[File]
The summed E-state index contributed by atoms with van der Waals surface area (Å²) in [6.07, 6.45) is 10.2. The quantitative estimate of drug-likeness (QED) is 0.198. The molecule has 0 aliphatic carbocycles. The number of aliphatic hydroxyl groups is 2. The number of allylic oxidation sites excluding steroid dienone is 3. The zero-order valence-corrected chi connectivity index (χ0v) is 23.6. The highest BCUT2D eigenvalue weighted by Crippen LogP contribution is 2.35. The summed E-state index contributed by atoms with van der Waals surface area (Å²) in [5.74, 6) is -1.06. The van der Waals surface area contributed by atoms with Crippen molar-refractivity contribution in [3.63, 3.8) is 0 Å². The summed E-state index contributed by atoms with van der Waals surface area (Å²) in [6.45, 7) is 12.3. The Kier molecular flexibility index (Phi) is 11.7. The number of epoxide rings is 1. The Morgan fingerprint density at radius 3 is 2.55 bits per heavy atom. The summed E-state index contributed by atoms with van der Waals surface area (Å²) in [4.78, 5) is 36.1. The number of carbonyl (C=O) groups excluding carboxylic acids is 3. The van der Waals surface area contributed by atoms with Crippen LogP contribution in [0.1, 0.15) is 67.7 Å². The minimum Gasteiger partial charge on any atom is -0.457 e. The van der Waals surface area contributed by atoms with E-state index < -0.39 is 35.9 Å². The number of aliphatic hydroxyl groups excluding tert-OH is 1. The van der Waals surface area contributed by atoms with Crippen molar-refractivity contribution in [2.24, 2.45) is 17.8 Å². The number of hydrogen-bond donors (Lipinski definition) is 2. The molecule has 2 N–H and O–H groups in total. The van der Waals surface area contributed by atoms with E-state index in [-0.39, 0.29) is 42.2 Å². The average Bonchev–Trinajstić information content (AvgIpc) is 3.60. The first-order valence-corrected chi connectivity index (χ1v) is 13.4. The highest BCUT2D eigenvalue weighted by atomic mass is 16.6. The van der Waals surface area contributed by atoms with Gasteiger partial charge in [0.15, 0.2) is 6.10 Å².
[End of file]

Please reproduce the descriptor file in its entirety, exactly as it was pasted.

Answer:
The summed E-state index contributed by atoms with van der Waals surface area (Å²) in [6.07, 6.45) is 10.2. The quantitative estimate of drug-likeness (QED) is 0.198. The molecule has 0 aliphatic carbocycles. The number of aliphatic hydroxyl groups is 2. The number of allylic oxidation sites excluding steroid dienone is 3. The zero-order valence-corrected chi connectivity index (χ0v) is 23.6. The highest BCUT2D eigenvalue weighted by Crippen LogP contribution is 2.35. The summed E-state index contributed by atoms with van der Waals surface area (Å²) in [5.74, 6) is -1.06. The van der Waals surface area contributed by atoms with Crippen molar-refractivity contribution in [3.63, 3.8) is 0 Å². The summed E-state index contributed by atoms with van der Waals surface area (Å²) in [6.45, 7) is 12.3. The Kier molecular flexibility index (Phi) is 11.7. The number of epoxide rings is 1. The Morgan fingerprint density at radius 3 is 2.55 bits per heavy atom. The summed E-state index contributed by atoms with van der Waals surface area (Å²) in [4.78, 5) is 36.1. The number of carbonyl (C=O) groups excluding carboxylic acids is 3. The van der Waals surface area contributed by atoms with Crippen LogP contribution in [0.1, 0.15) is 67.7 Å². The minimum Gasteiger partial charge on any atom is -0.457 e. The van der Waals surface area contributed by atoms with E-state index < -0.39 is 35.9 Å². The number of aliphatic hydroxyl groups excluding tert-OH is 1. The van der Waals surface area contributed by atoms with Crippen molar-refractivity contribution in [2.24, 2.45) is 17.8 Å². The number of hydrogen-bond donors (Lipinski definition) is 2. The molecule has 2 N–H and O–H groups in total. The van der Waals surface area contributed by atoms with E-state index in [-0.39, 0.29) is 42.2 Å². The average Bonchev–Trinajstić information content (AvgIpc) is 3.60. The first-order valence-corrected chi connectivity index (χ1v) is 13.4. The highest BCUT2D eigenvalue weighted by atomic mass is 16.6. The van der Waals surface area contributed by atoms with Gasteiger partial charge in [0.15, 0.2) is 6.10 Å².